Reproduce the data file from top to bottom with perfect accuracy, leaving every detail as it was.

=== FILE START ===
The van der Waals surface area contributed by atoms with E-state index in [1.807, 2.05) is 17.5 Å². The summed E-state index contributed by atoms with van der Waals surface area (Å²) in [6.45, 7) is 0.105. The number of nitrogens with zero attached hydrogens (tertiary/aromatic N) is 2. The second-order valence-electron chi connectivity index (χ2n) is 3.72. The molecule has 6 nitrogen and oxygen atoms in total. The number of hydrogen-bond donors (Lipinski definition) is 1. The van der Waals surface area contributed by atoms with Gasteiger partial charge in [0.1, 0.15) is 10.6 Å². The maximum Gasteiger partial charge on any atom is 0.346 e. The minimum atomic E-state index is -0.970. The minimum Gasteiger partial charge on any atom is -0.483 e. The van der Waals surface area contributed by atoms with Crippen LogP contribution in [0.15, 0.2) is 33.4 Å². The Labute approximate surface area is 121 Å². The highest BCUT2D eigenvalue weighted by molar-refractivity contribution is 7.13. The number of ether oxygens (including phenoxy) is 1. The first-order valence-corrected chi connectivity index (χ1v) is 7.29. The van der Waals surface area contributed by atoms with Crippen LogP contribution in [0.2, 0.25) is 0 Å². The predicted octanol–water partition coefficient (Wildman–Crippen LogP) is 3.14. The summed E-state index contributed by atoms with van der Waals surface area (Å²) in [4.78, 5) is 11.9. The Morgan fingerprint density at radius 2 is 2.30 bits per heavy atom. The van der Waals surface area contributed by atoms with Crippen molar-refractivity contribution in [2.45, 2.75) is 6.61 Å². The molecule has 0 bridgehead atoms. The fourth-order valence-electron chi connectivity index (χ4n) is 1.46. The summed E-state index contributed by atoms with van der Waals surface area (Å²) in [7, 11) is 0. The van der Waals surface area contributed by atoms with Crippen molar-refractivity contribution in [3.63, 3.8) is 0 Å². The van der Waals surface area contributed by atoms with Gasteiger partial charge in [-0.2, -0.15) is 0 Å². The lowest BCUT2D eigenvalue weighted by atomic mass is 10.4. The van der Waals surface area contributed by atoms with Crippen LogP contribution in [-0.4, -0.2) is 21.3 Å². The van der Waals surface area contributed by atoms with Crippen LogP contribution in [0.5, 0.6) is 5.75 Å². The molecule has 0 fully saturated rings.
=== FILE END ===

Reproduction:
The van der Waals surface area contributed by atoms with E-state index in [1.807, 2.05) is 17.5 Å². The summed E-state index contributed by atoms with van der Waals surface area (Å²) in [6.45, 7) is 0.105. The number of nitrogens with zero attached hydrogens (tertiary/aromatic N) is 2. The second-order valence-electron chi connectivity index (χ2n) is 3.72. The molecule has 6 nitrogen and oxygen atoms in total. The number of hydrogen-bond donors (Lipinski definition) is 1. The van der Waals surface area contributed by atoms with Gasteiger partial charge in [0.1, 0.15) is 10.6 Å². The maximum Gasteiger partial charge on any atom is 0.346 e. The minimum atomic E-state index is -0.970. The minimum Gasteiger partial charge on any atom is -0.483 e. The van der Waals surface area contributed by atoms with Crippen LogP contribution in [0.15, 0.2) is 33.4 Å². The Labute approximate surface area is 121 Å². The highest BCUT2D eigenvalue weighted by molar-refractivity contribution is 7.13. The number of ether oxygens (including phenoxy) is 1. The first-order valence-corrected chi connectivity index (χ1v) is 7.29. The van der Waals surface area contributed by atoms with Crippen LogP contribution in [0.2, 0.25) is 0 Å². The predicted octanol–water partition coefficient (Wildman–Crippen LogP) is 3.14. The summed E-state index contributed by atoms with van der Waals surface area (Å²) in [4.78, 5) is 11.9. The Morgan fingerprint density at radius 2 is 2.30 bits per heavy atom. The van der Waals surface area contributed by atoms with Crippen molar-refractivity contribution in [2.45, 2.75) is 6.61 Å². The molecule has 0 bridgehead atoms. The fourth-order valence-electron chi connectivity index (χ4n) is 1.46. The summed E-state index contributed by atoms with van der Waals surface area (Å²) in [7, 11) is 0. The van der Waals surface area contributed by atoms with Crippen molar-refractivity contribution in [3.63, 3.8) is 0 Å². The van der Waals surface area contributed by atoms with Gasteiger partial charge in [-0.2, -0.15) is 0 Å². The lowest BCUT2D eigenvalue weighted by atomic mass is 10.4. The van der Waals surface area contributed by atoms with Crippen LogP contribution in [-0.4, -0.2) is 21.3 Å². The van der Waals surface area contributed by atoms with Crippen LogP contribution in [0.5, 0.6) is 5.75 Å². The molecule has 0 fully saturated rings.